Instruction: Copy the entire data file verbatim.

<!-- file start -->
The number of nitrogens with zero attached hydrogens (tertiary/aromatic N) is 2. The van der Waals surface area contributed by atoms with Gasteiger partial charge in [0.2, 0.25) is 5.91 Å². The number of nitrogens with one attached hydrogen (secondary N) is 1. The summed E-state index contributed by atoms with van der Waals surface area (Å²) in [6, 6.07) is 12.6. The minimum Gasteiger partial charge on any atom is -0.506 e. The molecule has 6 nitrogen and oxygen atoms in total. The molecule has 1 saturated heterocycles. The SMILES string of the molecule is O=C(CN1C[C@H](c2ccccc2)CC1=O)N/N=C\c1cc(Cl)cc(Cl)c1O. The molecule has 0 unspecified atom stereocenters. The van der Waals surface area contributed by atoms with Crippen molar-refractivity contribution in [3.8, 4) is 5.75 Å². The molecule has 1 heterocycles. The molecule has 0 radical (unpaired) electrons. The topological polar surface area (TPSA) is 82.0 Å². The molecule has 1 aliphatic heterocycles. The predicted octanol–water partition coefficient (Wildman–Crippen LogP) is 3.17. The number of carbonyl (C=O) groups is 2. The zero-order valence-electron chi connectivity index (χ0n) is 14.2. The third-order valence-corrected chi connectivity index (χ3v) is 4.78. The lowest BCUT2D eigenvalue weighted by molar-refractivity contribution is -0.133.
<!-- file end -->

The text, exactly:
The number of nitrogens with zero attached hydrogens (tertiary/aromatic N) is 2. The van der Waals surface area contributed by atoms with Gasteiger partial charge in [0.2, 0.25) is 5.91 Å². The number of nitrogens with one attached hydrogen (secondary N) is 1. The summed E-state index contributed by atoms with van der Waals surface area (Å²) in [6, 6.07) is 12.6. The minimum Gasteiger partial charge on any atom is -0.506 e. The molecule has 6 nitrogen and oxygen atoms in total. The molecule has 1 saturated heterocycles. The SMILES string of the molecule is O=C(CN1C[C@H](c2ccccc2)CC1=O)N/N=C\c1cc(Cl)cc(Cl)c1O. The molecule has 0 unspecified atom stereocenters. The van der Waals surface area contributed by atoms with Crippen molar-refractivity contribution in [3.8, 4) is 5.75 Å². The molecule has 1 heterocycles. The molecule has 0 radical (unpaired) electrons. The topological polar surface area (TPSA) is 82.0 Å². The molecule has 1 aliphatic heterocycles. The predicted octanol–water partition coefficient (Wildman–Crippen LogP) is 3.17. The number of carbonyl (C=O) groups is 2. The zero-order valence-electron chi connectivity index (χ0n) is 14.2. The third-order valence-corrected chi connectivity index (χ3v) is 4.78. The lowest BCUT2D eigenvalue weighted by molar-refractivity contribution is -0.133.